Understanding the needs of your patients often involves more than providing physical care. In some cases, factors like cultural background, age, religion, and gender can affect their behaviour. As a result, it's important that you approach your patients with respect, understanding, and sensitivity.

For instance, you might want to talk slowly when communicating with patients who aren't fluent in English. You can also get a translator, use their proper pronouns, or maintain eye contact to help them feel comfortable.

4. Understand nonverbal pointers

Usually, patients communicate using actions and body language, and these nonverbal cues can indicate their level of wellbeing. For instance, laboured movements, pain-related responses, and averted eye contact can help you determine what a patient is feeling or thinking. By understanding these cues and what they mean, you can better understand your patient's position, including those they don't share verbally.

5. Incorporate silence

Sometimes, saying nothing can be an effective communication strategy. This is because silence allows your patients to assume that you're listening attentively. It also allows you to process information from the patient, identify follow-up questions, and gather the courage to discuss certain issues. It can be an effective technique to help your patient share more information.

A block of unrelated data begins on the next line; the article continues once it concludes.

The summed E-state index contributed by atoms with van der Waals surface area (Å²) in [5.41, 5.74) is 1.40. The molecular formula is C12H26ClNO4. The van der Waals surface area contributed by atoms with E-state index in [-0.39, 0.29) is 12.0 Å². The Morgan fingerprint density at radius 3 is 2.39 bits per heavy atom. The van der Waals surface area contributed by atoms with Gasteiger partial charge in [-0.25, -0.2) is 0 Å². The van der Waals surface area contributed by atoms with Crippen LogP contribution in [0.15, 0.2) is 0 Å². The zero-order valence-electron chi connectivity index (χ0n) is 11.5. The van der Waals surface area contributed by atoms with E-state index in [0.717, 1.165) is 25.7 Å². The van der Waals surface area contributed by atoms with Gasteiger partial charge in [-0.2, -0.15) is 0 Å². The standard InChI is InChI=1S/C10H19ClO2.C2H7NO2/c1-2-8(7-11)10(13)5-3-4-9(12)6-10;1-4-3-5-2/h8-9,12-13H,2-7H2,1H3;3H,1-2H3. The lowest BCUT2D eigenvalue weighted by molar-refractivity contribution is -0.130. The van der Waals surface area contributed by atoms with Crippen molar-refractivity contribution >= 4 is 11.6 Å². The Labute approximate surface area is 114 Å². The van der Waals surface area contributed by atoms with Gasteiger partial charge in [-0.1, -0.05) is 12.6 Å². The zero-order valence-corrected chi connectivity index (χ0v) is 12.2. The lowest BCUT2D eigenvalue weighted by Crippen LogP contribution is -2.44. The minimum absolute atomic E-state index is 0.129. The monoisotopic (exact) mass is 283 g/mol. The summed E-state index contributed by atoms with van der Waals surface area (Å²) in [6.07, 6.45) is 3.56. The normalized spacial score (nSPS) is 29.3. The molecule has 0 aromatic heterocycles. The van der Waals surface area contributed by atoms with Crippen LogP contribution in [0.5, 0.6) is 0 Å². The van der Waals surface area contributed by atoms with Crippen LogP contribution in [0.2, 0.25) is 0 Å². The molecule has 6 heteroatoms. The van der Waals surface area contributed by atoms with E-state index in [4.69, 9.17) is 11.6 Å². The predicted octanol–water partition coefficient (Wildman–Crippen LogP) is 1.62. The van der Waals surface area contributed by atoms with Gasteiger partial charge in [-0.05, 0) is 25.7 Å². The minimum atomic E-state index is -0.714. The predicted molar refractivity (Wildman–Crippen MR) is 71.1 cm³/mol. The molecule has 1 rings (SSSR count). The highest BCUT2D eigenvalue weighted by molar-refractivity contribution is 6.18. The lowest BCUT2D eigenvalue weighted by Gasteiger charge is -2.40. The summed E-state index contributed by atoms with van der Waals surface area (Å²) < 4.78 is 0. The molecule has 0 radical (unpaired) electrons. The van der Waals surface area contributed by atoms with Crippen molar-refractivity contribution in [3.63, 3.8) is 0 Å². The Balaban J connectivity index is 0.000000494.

6. Lower defences

Demonstrating acceptance of your patients' concerns, fears, and explanations can help them feel more comfortable with you, encouraging them to share more information with you. Try to demonstrate to patients that they're important and that their ideas and thoughts matter. You can do this early in the relationship to start positively and encourage open communication.

7. Provide positive company

As a nurse, your care services can come in different forms. For instance, creating trust with patients can emerge from sharing a meal with them or watching a movie. You can also sit and talk with them to help patients manage the feeling of loneliness that they sometimes experience in hospitals. By providing support and company to patients, you can remind them that you care for them, helping them feel better.

8. Allow patients to lead during conversations

When communicating with patients, you can consider asking open-ended questions that can allow patients to provide additional information and offer them a feeling of control in the conversation. By allowing them to lead such conversations, you can also let them tell you what they consider important and their expectations. Relevant questions you can ask include "What's on your mind today?" and "How are you feeling this morning?"

Related: Nurse Practitioner vs. Registered Nurse: Important Distinctions

9. Engage with patients

Engaging with patients through active listening can help promote more positive interaction. For instance, you can consider nodding or making encouraging sounds while your patient discusses their feelings. Usually, this can encourage them to continue, as they feel their thoughts and opinions count. You can also offer insightful comments and questions regarding what they say to demonstrate that you listen to them.

10. Ask questions